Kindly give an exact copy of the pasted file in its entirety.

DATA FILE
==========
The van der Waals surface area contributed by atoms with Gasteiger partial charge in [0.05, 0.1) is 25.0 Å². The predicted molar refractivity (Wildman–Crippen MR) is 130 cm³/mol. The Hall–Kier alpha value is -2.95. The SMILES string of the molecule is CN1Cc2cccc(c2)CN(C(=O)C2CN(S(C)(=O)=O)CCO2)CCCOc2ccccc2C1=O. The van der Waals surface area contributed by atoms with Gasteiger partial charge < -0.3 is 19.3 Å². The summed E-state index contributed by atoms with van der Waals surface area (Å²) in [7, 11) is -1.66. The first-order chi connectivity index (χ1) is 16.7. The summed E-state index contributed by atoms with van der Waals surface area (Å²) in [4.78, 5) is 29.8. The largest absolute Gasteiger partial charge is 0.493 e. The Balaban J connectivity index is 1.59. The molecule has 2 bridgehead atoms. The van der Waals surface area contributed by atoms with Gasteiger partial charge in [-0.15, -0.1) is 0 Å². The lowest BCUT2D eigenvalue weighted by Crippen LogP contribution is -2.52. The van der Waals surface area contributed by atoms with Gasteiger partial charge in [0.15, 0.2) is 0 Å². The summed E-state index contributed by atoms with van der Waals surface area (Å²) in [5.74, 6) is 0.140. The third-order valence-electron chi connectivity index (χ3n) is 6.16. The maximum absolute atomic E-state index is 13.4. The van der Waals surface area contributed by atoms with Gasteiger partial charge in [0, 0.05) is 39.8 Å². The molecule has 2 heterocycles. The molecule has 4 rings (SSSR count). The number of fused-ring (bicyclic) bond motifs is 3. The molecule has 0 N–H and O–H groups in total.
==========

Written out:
The van der Waals surface area contributed by atoms with Gasteiger partial charge in [0.05, 0.1) is 25.0 Å². The predicted molar refractivity (Wildman–Crippen MR) is 130 cm³/mol. The Hall–Kier alpha value is -2.95. The SMILES string of the molecule is CN1Cc2cccc(c2)CN(C(=O)C2CN(S(C)(=O)=O)CCO2)CCCOc2ccccc2C1=O. The van der Waals surface area contributed by atoms with Gasteiger partial charge < -0.3 is 19.3 Å². The summed E-state index contributed by atoms with van der Waals surface area (Å²) in [7, 11) is -1.66. The first-order chi connectivity index (χ1) is 16.7. The summed E-state index contributed by atoms with van der Waals surface area (Å²) in [4.78, 5) is 29.8. The largest absolute Gasteiger partial charge is 0.493 e. The Balaban J connectivity index is 1.59. The molecule has 2 bridgehead atoms. The van der Waals surface area contributed by atoms with Gasteiger partial charge in [-0.15, -0.1) is 0 Å². The lowest BCUT2D eigenvalue weighted by Crippen LogP contribution is -2.52. The van der Waals surface area contributed by atoms with Gasteiger partial charge in [0.15, 0.2) is 0 Å². The summed E-state index contributed by atoms with van der Waals surface area (Å²) in [5.74, 6) is 0.140. The third-order valence-electron chi connectivity index (χ3n) is 6.16. The maximum absolute atomic E-state index is 13.4. The van der Waals surface area contributed by atoms with Gasteiger partial charge in [0, 0.05) is 39.8 Å². The molecule has 2 heterocycles. The molecule has 4 rings (SSSR count). The number of fused-ring (bicyclic) bond motifs is 3. The molecule has 0 N–H and O–H groups in total.